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Notice

Notice of Revision of Commission Policy Regarding the Listing of New Futures and Option Contracts by Foreign Boards of Trade That Have Received Staff No-Action Relief to Provide Direct Access to Their Automated Trading Systems From Locations in the United States

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AGENCY:

Commodity Futures Trading Commission.

ACTION:

Notice.

SUMMARY:

The Commodity Futures Trading Commission (Commission) is revising its policy that permits foreign boards of trade that provide direct access to their automated trading systems from locations in the U.S. pursuant to a Commission staff no-action letter to list certain additional futures and option contracts on the basis of a one business day notification and without obtaining supplemental no-action relief and, in its place, establishing a ten business day advance notification requirement.

EFFECTIVE DATE:

The new notification requirement is effective immediately.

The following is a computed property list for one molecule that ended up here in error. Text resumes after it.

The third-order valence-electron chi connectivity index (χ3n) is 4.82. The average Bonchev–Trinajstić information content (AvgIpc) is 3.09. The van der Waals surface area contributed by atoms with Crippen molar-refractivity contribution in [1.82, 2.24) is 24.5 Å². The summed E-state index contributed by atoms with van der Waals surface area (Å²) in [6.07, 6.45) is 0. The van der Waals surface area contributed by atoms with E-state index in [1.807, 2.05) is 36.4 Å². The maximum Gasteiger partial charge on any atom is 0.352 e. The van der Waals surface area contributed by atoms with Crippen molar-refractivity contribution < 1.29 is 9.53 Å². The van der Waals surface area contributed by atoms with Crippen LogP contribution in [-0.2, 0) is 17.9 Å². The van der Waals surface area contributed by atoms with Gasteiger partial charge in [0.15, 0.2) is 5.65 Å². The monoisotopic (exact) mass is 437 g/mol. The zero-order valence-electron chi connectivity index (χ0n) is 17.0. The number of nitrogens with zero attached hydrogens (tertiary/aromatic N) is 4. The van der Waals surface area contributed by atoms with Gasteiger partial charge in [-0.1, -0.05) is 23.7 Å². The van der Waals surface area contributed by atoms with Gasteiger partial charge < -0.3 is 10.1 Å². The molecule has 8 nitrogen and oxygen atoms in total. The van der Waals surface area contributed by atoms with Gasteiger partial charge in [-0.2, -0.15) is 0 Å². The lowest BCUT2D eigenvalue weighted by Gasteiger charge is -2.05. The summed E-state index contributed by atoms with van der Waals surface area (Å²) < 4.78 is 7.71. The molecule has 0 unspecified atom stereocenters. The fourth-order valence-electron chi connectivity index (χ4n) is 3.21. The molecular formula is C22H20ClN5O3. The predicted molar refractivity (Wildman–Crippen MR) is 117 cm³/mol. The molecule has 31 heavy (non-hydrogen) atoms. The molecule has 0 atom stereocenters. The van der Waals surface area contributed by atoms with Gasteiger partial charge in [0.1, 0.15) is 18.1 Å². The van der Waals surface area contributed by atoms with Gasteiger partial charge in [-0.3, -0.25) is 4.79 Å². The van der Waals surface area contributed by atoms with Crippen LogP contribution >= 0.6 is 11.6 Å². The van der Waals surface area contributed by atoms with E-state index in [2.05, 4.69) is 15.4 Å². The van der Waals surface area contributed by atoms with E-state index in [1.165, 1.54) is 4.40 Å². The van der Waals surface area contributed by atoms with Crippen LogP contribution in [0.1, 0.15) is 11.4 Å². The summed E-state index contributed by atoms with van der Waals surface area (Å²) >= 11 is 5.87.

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FOR FURTHER INFORMATION CONTACT:

Duane C. Andresen, Special Counsel, Division of Market Oversight, Commodity Futures Trading Commission, Three Lafayette Center, 1155 21st Street, NW., Washington, DC 20581. Telephone: 202-418-5492. E-mail: dandresen@cftc.gov.

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SUPPLEMENTARY INFORMATION:

On June 2, 1999, the Commission issued an order which, among other things, withdrew proposed rules that would have governed automated access to foreign boards of trade from the U.S. (June 2 Order) [1] . The June 2 Order also instructed the Commission staff to begin immediately processing no-action requests from foreign boards of trade seeking to place trading terminals in the United States, and to issue responses where appropriate, pursuant to the general guidelines included in the Eurex (DTB) no-action process,[2] or other guidelines established by the Commission.[3] Pursuant to those guidelines, foreign boards of trade were issued staff no-action letters permitting them, without obtaining contract market designation, to place in the U.S. electronic trading devices that provided direct access to the boards of trade (Foreign Terminal No-Action Letters). Foreign boards of trade that received Foreign Terminal No-Action Letters that wished to list additional futures and option contracts for trading through their U.S.-located trading systems were required to request in writing and receive supplemental no-action relief (Supplemental Relief) from Commission staff prior to doing so.